Prediction of mortality and of the need for massive transfusion in casualties arriving at combat support hospitals in Iraq.J Trauma. 2008 Feb; 64(2 Suppl):S51-5; discussion S55-6.JT
Our purpose was to compare the Revised Trauma Score (RTS) with the new Field Triage Score (FTS) for prediction of mortality (MORT) and of need for massive transfusion (MASS, >or=10 units of packed cells or whole blood) in casualties arriving at combat support hospitals in Iraq.
Six hundred ninety-two cases were reviewed; 536 had complete data and were included. Total Glasgow Coma Scale score (GCS total) not GCS motor was used. Thus, a modification (FTS 07) of the FTS was calculated, using GCS <8 and systolic arterial pressure (SAP) <100 as cut-points, with range 0 to 2. Variables different by univariate analysis underwent logistic regression analysis (LRA) and areas under the curve for receiver operating characteristic curves (AUC) were calculated. By LRA, probability of an outcome is given by p = e(k)/(1 + e(k)).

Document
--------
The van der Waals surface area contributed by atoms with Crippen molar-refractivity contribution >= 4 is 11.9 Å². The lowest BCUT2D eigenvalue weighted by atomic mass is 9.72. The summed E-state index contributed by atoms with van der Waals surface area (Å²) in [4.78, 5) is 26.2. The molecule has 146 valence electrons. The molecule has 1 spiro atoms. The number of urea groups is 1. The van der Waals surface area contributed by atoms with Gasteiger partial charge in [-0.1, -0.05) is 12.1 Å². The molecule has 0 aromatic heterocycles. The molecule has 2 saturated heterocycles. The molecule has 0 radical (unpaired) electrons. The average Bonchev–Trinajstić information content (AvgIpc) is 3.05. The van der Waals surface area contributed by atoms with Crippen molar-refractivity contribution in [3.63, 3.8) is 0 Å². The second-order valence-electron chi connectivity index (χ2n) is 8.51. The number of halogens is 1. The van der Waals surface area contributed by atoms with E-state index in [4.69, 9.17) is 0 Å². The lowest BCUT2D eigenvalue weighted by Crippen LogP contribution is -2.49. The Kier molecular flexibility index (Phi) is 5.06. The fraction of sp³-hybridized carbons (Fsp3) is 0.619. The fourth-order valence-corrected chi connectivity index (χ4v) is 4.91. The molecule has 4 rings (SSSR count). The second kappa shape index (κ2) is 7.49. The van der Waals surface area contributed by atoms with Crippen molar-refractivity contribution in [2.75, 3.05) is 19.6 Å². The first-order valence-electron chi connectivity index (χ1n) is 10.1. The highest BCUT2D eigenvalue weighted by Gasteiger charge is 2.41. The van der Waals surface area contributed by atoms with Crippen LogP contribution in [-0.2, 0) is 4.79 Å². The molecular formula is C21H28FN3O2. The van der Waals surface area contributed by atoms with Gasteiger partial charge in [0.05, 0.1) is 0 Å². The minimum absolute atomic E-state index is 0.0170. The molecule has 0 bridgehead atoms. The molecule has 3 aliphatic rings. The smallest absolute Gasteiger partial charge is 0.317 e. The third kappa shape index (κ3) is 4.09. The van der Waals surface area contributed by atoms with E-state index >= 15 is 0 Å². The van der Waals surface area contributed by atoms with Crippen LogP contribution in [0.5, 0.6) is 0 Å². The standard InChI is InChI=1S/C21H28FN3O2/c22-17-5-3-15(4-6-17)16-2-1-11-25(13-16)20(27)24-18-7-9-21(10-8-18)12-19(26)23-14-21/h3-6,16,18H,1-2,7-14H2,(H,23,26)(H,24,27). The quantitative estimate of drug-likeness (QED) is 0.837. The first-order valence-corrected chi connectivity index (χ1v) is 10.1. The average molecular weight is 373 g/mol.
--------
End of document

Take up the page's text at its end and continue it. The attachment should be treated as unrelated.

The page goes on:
By LRA for MORT, k = 0.616 - 0.438 x RTS; AUC = 0.708. When used instead of RTS, FTS 07 provided k = -0.716 - 1.009 x FTS 07; AUC = 0.687 (NS). For MASS, k = 0.638 - 0.115 x RTS - 0.011 x DAP + 0.358 x SI, where DAP is diastolic arterial pressure and SI is shock index, i.e., heart rate or SAP; AUC = 0.638. When used instead of RTS, FTS 07 provided k = -0.740 - 0.376 x FTS 07- 0.011 x DAP; AUC = 0.618 (NS).
RTS emerged as the best predictor of MORT, with FTS 07 a close surrogate. This indicates the effect of impaired mentation on MORT in these data. For prediction of MASS, RTS as well as the heart rate and blood pressure predominated. The advantage of FTS 07 (or original FTS) over RTS is the former's ease of computation.